Since learning he will be challenged in the Democratic Primary for Governor, Andrew Cuomo has been rolling out high-profile endorsements as he seeks a third term.
Last week, even before Nixon formally announced her candidacy, Cuomo announced that British rocker Elton John was supporting him. On Tuesday, it was U.S. Senator Kirsten Gillibrand.
But in Albany, some Democrats who should be allies of the incumbent Democratic governor aren’t ready to offer support just yet.
"Right now, I am doing the budget, and the thing is that we've got elections, I've got two empty seats in the state Senate that we are hoping to fill with the best candidates. So the election that I am really focused on after the budget is the one that will fill the seats in the special elections," said state Senate Democratic Conference Leader Andrea Stewart-Cousins.
Stewart-Cousins is the only female conference leader in Albany.
It wasn’t just her who held off on endorsing Cuomo.
"We are in the middle of negotiating a budget, and talking about endorsements now is almost silly," said Assembly Speaker Carl Heastie.
"I have not even thought about what I would do in any of the primaries that will be coming up," said Asssemblywoman Deborah Glick of Manhattan.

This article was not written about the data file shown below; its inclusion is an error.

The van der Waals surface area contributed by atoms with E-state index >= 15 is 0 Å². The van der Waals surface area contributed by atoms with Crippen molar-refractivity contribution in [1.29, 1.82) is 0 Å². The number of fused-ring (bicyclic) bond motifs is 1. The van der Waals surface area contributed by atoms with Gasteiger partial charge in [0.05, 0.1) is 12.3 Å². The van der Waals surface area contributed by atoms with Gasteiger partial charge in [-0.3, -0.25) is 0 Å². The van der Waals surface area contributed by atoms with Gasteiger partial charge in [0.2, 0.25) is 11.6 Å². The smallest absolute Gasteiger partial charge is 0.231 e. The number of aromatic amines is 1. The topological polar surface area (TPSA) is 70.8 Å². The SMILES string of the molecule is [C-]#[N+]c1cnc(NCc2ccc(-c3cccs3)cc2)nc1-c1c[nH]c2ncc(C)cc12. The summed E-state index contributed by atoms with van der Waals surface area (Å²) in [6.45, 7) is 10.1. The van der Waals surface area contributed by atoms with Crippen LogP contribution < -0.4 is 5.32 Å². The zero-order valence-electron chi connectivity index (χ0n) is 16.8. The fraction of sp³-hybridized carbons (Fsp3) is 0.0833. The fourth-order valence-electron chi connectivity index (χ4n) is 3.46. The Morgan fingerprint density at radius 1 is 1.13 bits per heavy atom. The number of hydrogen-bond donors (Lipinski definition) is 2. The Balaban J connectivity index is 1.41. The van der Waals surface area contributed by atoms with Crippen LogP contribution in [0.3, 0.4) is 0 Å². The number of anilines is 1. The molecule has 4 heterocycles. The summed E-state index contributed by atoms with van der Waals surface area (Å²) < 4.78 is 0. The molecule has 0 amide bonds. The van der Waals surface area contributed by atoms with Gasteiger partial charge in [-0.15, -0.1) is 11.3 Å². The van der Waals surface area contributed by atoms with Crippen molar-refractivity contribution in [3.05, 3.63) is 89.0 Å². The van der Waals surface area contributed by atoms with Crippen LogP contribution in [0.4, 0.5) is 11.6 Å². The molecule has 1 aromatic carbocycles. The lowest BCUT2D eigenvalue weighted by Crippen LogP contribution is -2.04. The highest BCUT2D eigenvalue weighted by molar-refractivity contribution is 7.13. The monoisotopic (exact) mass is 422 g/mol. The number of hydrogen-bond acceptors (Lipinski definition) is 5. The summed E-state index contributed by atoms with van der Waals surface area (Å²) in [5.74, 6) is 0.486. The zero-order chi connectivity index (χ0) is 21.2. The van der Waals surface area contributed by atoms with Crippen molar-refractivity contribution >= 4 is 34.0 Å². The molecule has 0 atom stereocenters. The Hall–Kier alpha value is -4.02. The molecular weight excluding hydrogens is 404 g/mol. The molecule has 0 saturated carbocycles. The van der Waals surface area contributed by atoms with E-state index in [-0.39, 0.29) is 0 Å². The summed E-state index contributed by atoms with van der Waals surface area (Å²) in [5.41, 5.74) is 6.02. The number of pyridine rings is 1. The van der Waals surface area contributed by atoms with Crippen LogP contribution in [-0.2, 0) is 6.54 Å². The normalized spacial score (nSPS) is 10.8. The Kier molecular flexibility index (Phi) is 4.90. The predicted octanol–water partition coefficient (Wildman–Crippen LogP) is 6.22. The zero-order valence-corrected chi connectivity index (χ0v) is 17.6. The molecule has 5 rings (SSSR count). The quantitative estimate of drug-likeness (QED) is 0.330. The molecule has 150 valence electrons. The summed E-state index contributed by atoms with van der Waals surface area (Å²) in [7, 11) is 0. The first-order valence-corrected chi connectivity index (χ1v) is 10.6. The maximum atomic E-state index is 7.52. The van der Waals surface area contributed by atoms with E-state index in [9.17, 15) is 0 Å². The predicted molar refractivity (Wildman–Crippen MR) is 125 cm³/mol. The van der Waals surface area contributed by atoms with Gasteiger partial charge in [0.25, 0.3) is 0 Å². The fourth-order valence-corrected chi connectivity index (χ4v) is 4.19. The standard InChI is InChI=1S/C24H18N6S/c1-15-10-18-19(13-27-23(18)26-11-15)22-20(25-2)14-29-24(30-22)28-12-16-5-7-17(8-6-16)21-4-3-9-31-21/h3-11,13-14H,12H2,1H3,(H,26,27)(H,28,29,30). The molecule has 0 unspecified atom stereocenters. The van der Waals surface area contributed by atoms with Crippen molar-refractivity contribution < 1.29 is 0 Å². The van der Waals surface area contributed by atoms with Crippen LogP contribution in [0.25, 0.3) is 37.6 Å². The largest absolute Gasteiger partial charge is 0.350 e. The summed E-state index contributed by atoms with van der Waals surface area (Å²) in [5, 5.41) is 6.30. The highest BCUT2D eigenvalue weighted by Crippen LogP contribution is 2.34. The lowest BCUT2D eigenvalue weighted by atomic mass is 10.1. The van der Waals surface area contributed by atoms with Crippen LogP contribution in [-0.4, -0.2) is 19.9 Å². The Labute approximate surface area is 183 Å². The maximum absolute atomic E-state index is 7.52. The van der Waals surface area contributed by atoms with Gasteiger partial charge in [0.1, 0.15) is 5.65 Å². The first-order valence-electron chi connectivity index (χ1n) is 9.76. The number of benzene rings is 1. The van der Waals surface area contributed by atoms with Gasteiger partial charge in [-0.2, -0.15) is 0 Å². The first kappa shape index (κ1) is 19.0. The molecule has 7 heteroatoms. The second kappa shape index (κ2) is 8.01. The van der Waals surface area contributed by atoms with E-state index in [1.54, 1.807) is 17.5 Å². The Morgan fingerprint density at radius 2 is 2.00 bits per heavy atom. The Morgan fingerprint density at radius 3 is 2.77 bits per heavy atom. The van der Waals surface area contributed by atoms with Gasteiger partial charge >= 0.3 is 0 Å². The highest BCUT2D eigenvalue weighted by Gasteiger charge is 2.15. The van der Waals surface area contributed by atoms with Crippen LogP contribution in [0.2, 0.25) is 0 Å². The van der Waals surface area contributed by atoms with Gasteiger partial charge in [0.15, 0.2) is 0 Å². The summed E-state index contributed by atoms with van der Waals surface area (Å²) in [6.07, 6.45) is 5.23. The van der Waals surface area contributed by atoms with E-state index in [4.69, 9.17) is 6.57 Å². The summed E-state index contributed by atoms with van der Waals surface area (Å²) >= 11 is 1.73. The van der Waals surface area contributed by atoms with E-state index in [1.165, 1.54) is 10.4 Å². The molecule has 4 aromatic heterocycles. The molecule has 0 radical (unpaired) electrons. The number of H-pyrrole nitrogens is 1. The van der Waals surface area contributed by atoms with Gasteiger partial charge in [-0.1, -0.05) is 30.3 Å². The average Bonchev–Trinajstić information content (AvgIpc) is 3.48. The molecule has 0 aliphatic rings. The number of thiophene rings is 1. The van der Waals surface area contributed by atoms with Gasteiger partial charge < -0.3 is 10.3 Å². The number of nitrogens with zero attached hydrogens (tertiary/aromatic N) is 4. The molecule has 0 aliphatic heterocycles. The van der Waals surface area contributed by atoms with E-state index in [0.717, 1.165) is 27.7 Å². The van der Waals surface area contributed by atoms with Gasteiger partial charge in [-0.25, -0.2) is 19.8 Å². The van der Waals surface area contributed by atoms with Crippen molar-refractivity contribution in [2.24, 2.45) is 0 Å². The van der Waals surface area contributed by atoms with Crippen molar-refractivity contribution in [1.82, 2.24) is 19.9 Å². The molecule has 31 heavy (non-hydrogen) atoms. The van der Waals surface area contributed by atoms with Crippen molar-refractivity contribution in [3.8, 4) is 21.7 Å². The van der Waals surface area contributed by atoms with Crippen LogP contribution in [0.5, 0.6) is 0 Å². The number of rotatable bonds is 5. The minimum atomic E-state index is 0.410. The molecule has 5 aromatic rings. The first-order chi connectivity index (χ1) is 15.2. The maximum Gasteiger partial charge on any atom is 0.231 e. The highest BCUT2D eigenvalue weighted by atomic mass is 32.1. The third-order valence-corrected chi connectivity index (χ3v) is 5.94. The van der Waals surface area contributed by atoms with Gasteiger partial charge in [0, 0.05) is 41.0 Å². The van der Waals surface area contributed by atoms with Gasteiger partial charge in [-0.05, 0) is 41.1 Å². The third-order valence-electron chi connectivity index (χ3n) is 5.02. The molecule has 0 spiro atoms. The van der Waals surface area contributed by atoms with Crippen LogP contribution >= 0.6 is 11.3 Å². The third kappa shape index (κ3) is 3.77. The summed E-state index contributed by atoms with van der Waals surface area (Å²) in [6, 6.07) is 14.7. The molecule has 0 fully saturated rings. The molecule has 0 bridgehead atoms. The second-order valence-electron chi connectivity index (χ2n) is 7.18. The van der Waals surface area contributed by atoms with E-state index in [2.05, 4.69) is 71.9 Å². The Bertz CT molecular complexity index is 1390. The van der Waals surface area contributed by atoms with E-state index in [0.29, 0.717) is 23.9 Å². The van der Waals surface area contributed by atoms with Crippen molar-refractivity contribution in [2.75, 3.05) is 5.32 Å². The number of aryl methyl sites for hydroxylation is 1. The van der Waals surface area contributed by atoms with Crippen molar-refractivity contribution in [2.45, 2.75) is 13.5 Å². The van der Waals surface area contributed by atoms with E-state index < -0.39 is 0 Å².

Supporters of the governor are quick to point out that the system favors incumbency, and the governor will almost certainly have more institutional support than Nixon, including unions. But for now, some of the biggest unions are also taking an official wait-and-see approach.
"Every organization has got to to make its own decisions, but clearly, he has a pretty strong track record, a lot of the work that he has done. But that’s a process," said Michael Mulgrew, president of the United Federation of Teachers. "So for us, teachers don’t make that decision until the summer.”
When Assembly Majority Leader Joe Morelle was asked if he was going to endorse Cynthia Nixon, he said, "I'm sorry, I didn’t hear you." When asked again, he said, "I still can’t hear you, Zack."
Cuomo and legislative leaders are still looking to reach a deal on the budget by next week, but Cuomo wasn’t up in Albany Wednesday. He was downstate holding three separate press briefings about the snowstorm.